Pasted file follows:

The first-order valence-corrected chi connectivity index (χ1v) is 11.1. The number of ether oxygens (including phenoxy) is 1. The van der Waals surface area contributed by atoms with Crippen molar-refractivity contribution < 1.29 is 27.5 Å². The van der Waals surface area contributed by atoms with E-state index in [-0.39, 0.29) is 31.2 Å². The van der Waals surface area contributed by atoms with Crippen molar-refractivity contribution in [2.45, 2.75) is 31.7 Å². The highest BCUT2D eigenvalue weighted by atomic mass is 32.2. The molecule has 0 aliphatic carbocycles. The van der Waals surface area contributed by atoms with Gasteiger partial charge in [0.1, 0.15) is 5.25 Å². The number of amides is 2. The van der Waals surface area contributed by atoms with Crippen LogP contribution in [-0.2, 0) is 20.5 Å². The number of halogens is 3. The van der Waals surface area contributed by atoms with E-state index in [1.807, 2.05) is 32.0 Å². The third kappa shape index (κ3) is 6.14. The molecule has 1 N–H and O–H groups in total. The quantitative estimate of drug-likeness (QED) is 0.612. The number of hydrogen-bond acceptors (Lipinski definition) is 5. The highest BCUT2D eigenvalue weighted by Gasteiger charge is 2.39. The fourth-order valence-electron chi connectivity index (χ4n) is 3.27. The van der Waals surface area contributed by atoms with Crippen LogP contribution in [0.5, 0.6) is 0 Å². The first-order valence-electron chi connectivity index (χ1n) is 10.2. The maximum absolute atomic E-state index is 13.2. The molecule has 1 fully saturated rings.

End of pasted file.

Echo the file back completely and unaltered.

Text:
The first-order valence-corrected chi connectivity index (χ1v) is 11.1. The number of ether oxygens (including phenoxy) is 1. The van der Waals surface area contributed by atoms with Crippen molar-refractivity contribution < 1.29 is 27.5 Å². The van der Waals surface area contributed by atoms with E-state index in [-0.39, 0.29) is 31.2 Å². The van der Waals surface area contributed by atoms with Crippen molar-refractivity contribution in [2.45, 2.75) is 31.7 Å². The highest BCUT2D eigenvalue weighted by atomic mass is 32.2. The molecule has 0 aliphatic carbocycles. The van der Waals surface area contributed by atoms with Gasteiger partial charge in [0.1, 0.15) is 5.25 Å². The number of amides is 2. The van der Waals surface area contributed by atoms with Crippen LogP contribution in [-0.2, 0) is 20.5 Å². The number of halogens is 3. The van der Waals surface area contributed by atoms with E-state index in [1.807, 2.05) is 32.0 Å². The third kappa shape index (κ3) is 6.14. The molecule has 1 N–H and O–H groups in total. The quantitative estimate of drug-likeness (QED) is 0.612. The number of hydrogen-bond acceptors (Lipinski definition) is 5. The highest BCUT2D eigenvalue weighted by Gasteiger charge is 2.39. The fourth-order valence-electron chi connectivity index (χ4n) is 3.27. The van der Waals surface area contributed by atoms with Crippen LogP contribution in [0.5, 0.6) is 0 Å². The first-order valence-electron chi connectivity index (χ1n) is 10.2. The maximum absolute atomic E-state index is 13.2. The molecule has 1 fully saturated rings.